Sequencing of all coding (gene) and non-coding regions by next generation sequencing (NGS) to determine the presence of mutations associated with the rare disease in question.
Our value proposal
What is the cause of rare diseases?
Most rare diseases (around 80%) are genetic. In these cases, the cause is usually:
- Changes (mutations) affecting a single hereditary trait, so-called monogenic diseases
- Changes affecting a section of a chromosome (deletions, duplications, inversions)
External environmental influences (difficult birth, infections, accidents, environmental influences, etc.) are not among the main causes of rare diseases although they do have an influence on their onset and progression.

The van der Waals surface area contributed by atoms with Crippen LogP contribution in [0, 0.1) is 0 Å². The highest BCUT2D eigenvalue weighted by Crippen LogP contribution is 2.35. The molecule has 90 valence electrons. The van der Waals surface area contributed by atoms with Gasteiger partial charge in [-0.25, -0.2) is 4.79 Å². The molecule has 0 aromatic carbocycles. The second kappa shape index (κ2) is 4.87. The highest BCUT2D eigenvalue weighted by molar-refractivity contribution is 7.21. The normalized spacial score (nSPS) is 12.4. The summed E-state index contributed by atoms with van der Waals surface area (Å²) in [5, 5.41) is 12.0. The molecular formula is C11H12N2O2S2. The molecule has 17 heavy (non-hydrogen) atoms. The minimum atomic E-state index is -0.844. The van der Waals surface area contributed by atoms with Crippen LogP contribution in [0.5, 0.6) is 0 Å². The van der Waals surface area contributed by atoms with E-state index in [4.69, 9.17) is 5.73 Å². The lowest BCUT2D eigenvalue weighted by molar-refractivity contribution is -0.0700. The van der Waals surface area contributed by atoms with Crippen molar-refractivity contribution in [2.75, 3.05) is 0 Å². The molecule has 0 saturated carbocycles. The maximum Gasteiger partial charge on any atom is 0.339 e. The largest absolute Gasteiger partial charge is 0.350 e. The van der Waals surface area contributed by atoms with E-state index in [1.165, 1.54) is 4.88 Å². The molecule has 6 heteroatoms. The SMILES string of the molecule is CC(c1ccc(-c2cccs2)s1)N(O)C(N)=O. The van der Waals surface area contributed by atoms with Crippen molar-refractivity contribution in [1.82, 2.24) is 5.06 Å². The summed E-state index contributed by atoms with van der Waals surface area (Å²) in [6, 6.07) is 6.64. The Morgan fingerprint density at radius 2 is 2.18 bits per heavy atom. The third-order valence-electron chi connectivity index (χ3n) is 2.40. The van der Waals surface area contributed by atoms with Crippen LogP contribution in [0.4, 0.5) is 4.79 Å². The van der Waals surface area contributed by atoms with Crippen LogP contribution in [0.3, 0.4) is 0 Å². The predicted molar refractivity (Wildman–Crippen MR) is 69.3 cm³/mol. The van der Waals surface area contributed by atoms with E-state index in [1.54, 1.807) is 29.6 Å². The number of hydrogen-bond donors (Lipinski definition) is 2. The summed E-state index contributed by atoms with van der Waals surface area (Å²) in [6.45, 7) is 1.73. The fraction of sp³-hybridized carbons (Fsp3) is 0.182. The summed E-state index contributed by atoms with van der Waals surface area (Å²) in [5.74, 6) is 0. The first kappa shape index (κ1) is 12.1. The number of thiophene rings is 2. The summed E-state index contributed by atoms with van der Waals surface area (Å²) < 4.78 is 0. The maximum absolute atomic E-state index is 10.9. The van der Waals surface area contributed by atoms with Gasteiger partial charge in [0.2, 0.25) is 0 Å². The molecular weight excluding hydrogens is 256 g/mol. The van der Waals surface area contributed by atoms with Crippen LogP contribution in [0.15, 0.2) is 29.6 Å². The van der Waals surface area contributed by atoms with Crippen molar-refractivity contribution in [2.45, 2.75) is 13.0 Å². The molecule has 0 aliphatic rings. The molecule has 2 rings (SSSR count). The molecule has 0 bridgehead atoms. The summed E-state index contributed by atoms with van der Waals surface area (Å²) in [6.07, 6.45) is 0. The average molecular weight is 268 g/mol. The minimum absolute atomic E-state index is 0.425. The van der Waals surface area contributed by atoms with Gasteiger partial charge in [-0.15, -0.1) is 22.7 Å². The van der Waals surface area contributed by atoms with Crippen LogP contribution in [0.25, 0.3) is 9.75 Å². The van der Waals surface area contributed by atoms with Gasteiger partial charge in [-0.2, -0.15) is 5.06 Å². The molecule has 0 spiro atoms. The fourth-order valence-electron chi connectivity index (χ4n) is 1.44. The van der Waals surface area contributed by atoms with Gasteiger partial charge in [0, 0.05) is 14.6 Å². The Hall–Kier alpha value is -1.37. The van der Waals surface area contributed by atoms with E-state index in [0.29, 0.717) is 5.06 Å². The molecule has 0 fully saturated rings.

Many of these rare diseases are so-called dysmorphic and retardation syndromes as they result in a developmental disorder or disability that usually begins in childhood, but sometimes does not manifest itself until adolescence or adulthood.
Many of these genetic mutations can be passed from generation to generation, which explains why some rare diseases are familial. Other mutations appear de novo in the affected person. These are mutations that arise for the first time either in a germ cell (egg or sperm) from a parent, or mutations that arise directly in the zygote during early embryogenesis.
Although there are no official figures, according to WHO (World Health Organisation) data, there are approximately 7,000 rare diseases affecting 7% of the world’s population. In other words, rare diseases as a whole affect a considerable number of people.
In total, it is estimated that in Spain there are more than 3 million people with rare diseases.
Due to its heterogeneity, there are many symptoms that may indicate the presence of a rare disease, among the most common are:
- Disorders of physical and mental development